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Twister Threat Ahead as Storms Send Hail Down on Texas

Dangerous storms are elevating the threat for tornadoes will be on Friday in southeastern Kansas, eastern Oklahoma, and parts of Arkansas, forecasters said.
/ Source: NBC News

Large hail, damaging winds and a few tornadoes may whip up as “strong and severe storms” continue to batter Texas, Oklahoma and parts of Louisiana on Thursday, forecasters said.

Weakening as they work their way through the Dallas and Fort Worth area, the cyclonic storms may refire in the afternoon to dump more rain in the area, according to The Weather Channel.

It will likely mean miserable conditions for those cleaning up from Wednesday’s storm damage, where golf ball-sized hail combined with 70 mph winds slammed parts of western Texas.

About 2,000 people were left without power in northern Louisiana, nearly 100 homes were dark in Mississippi, and 72 were without power in southern Arkansas near El Dorado as of 1 a.m. local time (2 a.m. ET), utility Entergy reported.

A Delta Air Lines flight headed to Newark from Paris was also diverted to Boston because of the "King Kong-like" turbulence they encountered as it approached Logan International Airport, according to NBC New York. Two people were taken to the hospital.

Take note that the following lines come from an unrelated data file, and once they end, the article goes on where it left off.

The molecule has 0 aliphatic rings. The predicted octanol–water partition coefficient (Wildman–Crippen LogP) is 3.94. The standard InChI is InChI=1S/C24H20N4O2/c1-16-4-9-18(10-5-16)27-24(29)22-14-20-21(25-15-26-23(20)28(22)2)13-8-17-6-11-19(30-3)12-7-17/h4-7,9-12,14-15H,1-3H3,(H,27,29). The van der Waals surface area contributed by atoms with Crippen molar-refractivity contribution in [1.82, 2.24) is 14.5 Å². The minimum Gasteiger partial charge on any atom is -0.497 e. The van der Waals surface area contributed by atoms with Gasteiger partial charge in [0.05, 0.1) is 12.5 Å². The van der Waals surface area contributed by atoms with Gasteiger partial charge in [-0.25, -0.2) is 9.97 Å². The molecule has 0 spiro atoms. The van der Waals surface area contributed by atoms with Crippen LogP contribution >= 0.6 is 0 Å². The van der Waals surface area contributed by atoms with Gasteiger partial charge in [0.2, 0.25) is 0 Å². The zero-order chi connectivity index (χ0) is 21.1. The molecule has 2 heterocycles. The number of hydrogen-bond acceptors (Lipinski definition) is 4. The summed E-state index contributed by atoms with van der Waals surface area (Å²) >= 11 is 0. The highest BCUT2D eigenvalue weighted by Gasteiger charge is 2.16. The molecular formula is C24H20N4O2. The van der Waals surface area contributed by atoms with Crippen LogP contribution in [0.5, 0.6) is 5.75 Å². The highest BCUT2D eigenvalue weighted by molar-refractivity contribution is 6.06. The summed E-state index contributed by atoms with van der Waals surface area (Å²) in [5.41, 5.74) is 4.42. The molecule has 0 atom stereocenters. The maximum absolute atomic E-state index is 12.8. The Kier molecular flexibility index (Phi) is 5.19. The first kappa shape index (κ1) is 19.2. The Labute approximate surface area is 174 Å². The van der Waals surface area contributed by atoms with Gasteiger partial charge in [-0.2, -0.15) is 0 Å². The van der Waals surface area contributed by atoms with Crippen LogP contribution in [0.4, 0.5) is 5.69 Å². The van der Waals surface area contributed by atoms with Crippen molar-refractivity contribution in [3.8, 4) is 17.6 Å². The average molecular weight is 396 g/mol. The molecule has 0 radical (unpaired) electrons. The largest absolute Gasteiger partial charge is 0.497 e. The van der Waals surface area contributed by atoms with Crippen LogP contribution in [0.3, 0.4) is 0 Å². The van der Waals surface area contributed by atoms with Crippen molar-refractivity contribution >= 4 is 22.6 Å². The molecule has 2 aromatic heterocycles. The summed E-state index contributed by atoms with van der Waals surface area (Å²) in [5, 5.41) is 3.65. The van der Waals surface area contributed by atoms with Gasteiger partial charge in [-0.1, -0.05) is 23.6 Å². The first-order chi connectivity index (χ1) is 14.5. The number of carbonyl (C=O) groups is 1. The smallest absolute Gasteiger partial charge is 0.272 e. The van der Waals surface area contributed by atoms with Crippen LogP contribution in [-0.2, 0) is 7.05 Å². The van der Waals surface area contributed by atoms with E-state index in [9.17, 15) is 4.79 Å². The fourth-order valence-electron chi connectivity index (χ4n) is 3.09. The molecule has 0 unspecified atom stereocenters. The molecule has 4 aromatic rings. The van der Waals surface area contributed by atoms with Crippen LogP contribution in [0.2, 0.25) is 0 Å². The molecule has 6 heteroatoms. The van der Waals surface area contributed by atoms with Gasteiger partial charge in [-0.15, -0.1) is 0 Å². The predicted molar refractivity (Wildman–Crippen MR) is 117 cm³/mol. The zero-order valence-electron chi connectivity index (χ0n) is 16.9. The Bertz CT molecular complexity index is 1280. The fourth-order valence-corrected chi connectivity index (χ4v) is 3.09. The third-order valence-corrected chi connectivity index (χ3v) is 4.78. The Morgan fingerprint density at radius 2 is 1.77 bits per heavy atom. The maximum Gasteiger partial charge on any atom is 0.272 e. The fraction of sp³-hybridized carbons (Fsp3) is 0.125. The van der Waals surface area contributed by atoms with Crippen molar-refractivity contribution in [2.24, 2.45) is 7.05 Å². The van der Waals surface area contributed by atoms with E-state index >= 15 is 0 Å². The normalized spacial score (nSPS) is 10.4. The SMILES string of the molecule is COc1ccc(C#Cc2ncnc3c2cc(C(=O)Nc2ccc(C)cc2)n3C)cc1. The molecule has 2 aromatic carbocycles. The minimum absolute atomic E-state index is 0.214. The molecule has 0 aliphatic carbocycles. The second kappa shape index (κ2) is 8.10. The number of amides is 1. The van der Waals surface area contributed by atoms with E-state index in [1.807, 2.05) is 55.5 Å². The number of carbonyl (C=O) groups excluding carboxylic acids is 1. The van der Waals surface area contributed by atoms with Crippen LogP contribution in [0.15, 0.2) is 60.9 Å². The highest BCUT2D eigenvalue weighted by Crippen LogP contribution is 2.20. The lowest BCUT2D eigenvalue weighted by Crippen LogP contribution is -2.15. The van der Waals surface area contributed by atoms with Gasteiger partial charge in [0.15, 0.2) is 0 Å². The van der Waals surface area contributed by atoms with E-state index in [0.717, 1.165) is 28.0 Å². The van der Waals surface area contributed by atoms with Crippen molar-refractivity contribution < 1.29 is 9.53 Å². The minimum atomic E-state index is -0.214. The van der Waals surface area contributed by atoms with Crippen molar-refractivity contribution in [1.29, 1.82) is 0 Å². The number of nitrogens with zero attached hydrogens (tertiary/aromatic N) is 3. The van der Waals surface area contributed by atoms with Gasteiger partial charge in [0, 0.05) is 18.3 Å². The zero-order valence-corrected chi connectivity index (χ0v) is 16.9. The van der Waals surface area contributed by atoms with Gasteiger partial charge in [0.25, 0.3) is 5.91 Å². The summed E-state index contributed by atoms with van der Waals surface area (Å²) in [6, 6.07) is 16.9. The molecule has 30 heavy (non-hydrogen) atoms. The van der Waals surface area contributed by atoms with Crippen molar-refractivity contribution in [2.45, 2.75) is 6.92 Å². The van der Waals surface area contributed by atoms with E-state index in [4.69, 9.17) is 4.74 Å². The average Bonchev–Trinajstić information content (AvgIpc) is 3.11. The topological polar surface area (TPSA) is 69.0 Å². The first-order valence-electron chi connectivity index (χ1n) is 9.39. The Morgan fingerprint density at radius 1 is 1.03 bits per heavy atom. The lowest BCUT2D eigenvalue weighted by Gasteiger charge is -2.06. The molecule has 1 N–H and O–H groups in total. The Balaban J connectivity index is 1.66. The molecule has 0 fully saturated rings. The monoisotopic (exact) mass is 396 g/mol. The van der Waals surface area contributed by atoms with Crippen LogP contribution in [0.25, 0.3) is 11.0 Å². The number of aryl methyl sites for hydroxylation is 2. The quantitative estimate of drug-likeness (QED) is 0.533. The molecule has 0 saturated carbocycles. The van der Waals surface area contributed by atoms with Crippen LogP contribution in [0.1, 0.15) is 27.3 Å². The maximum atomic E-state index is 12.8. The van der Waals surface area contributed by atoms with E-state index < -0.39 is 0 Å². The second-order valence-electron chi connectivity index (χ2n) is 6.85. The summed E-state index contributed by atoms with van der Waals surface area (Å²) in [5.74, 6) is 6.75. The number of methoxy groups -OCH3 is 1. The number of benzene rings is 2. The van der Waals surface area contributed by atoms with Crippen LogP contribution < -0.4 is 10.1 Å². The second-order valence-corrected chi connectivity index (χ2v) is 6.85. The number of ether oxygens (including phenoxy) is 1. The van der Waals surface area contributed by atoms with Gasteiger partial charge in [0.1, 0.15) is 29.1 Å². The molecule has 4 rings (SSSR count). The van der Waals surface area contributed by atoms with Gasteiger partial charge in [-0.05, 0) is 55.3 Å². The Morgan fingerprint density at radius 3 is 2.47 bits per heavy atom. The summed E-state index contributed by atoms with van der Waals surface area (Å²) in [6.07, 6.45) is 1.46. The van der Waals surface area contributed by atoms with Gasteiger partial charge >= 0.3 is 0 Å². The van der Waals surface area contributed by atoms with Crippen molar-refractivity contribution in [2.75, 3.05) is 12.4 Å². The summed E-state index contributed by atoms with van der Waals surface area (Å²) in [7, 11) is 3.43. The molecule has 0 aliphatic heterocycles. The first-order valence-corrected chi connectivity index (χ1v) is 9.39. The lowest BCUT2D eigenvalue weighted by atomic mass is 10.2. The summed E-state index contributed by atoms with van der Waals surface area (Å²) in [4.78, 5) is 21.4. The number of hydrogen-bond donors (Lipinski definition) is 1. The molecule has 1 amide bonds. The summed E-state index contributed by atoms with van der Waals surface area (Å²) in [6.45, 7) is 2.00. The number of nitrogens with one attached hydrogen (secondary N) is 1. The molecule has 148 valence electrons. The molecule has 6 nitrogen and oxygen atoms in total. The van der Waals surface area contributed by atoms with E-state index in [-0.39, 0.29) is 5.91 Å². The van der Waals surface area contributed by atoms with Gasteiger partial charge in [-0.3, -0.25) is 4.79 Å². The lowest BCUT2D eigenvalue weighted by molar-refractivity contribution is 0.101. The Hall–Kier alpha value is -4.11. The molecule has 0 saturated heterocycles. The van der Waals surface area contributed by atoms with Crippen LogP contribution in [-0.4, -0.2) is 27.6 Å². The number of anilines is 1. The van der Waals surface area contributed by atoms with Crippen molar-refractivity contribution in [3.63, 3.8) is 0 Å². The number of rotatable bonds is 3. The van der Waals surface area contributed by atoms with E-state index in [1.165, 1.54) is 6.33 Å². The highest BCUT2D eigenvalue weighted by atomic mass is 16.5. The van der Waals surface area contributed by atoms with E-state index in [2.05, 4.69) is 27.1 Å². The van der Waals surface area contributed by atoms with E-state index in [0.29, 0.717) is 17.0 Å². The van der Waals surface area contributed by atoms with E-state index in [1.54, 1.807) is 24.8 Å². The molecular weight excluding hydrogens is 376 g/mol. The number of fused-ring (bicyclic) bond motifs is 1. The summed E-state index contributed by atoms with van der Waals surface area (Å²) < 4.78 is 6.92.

A woman was also injured when trees came down on her house in Sterlington, Louisiana, according to NBC affiliate KTVE.

There were also reports of a tornado touching down near Roscoe, Texas, and as much as 2 inches of rain fell in the San Antonio region Wednesday, the NWS said.

While the chance of tornadoes is lower for Thursday, according to Michael Palmer, the lead meteorologist at The Weather Channel, the wacky weather is not over.

“Going forward into Friday and Saturday the tornado threat goes up,” he said. “Kansas, Oklahoma, Texas and parts of the southern plains will definitely go up. On Saturday the lower Mississippi Valley, Arkansas and other parts of the south east could be affected.”

Elsewhere temperatures were lower than average but the thunderstorms that hammered parts of New York, New Jersey and Connecticut, would subside, he said.

— Henry Austin and Phil Helsel